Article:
There’s a tsokolate â€“ as opposed to â€œchocolateâ€ â€“ cafÃ© in Baguio that’s been around since 2000, and I can’t believe that I didn’t know about it â€˜til this year.
So on a recent trip up north, I pass by Choco-late de Batirol, a little cafÃ© ensconced in a little corner on Scout Hill in Camp John Hay. Situated across from where the Lone Star Steak House used to be, it’s a makeshift place constructed of bamboo and wood with lots of quaint, mismatched furniture. Studiously Filipino, its counters display â€“ curiously enough â€“ a mishmash of Thai delicacies (squid rings, sampaloc, etc), native cookies and packets of dried fish, as well as the purportedly miraculous Goji juice.
Despite all the distractions, it’s very clear what the house specialty is: native tsokolate whipped with an old-style batidor and served in ceramic cups. Cooked in a large metal pot until wisps of steam escape under the cover, a server ladles the liquid into the tsokolatera (see cover photo). With demonstrable fluency and several brisk whisks of the batidor, he conjures a delightful froth that I envy. I couldn’t do the same with my batidor even if I whisked all day.
The tsokolate comes to table an earthy brew redolent of soil and chocolate; I can almost hear the newly churned bubbles popping. I’ve always regarded cups as comforting vessels, the heat of this one warming my hands, the liquid it contains sustenance for the soul. Tsokolate is an alliance of imperfect proportions: chocolate paste made from freshly roasted cacao beans, water, milk — perhaps evap (evaporated milk) and sugar. Every person has his/her own recipe for it.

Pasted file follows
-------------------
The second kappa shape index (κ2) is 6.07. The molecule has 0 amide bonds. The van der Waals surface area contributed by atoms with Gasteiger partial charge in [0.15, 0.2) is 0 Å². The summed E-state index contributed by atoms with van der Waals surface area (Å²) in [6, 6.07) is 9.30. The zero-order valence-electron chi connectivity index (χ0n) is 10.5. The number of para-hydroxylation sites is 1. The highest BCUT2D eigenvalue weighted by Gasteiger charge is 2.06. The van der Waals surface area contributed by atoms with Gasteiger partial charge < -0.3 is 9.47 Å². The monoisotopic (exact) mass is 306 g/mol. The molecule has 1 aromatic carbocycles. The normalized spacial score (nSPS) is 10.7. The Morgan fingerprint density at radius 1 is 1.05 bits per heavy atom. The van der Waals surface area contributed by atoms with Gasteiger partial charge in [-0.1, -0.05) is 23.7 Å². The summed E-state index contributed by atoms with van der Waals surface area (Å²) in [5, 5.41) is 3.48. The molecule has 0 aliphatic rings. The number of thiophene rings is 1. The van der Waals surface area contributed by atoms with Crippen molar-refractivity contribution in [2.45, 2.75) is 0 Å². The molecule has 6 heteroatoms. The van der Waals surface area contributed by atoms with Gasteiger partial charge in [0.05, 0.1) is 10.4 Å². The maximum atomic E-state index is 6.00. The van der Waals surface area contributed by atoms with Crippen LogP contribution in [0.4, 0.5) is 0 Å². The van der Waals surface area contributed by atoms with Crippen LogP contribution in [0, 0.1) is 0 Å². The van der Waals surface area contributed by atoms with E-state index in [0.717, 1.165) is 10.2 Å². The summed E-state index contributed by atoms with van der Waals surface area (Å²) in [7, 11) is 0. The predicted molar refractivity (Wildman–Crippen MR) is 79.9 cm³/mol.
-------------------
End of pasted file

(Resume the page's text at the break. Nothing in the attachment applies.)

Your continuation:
Choco-late de Batirol’s tsokolate is somewhere between a tsokolate eh (thick) and a tsokolate ah (thin) in consistency, the light brown liquid tastes deeply of chocolate with grits of cacao that settle at the bottom of the cup. Its minimum sweetness is remedied with a teaspoon of light brown sugar: ah, perfect! The taste and consistency are very similar to the one at Tsoko.Nut.
Aside from the traditional tsokolate (P80), there are other flavored versions as well – Cointreau, Kahlua, and the Baguio Blend which hints of strawberry. Colder versions (P105-P115) include cinnamon swirl, choco-banana, etc. I’m told that Chocolate de Batirol’s owner Jojo Castro, roasts the cacao beans himself, after which he grinds them into a paste for the tsokolate. Hot chocolate is good on its own but it ascends to glory when paired with the cafÃ©’s suman sa lihia (P50), the turon (P20) which is almost always freshly cooked since it’s so popular, or the house bibingka (P95) which is sweet and fluffy with fresh lashes of coconut.
The cafÃ© is also known for its food, particularly the talangka with rice — I know, it sounds weird to have talangka as your main course, but eat it with the side salad of green mangoes, tomatoes, and red eggs. Or have the pork barbeque, beef kare-kare, pork binagoongan, or lechon paksiw (P220-P280). Portions are moderate but the food is affordable enough to order one more serving or come with a group and taste lots of other dishes.
Naturally, I nab a bottle of their tsokolate paste (P370) which I bring home with me so that I can recreate my own Chocolate de Batirol experience in Manila.
Choco-late de Batirol
Scout Hill, Camp John Hay
Open from 9am-9pm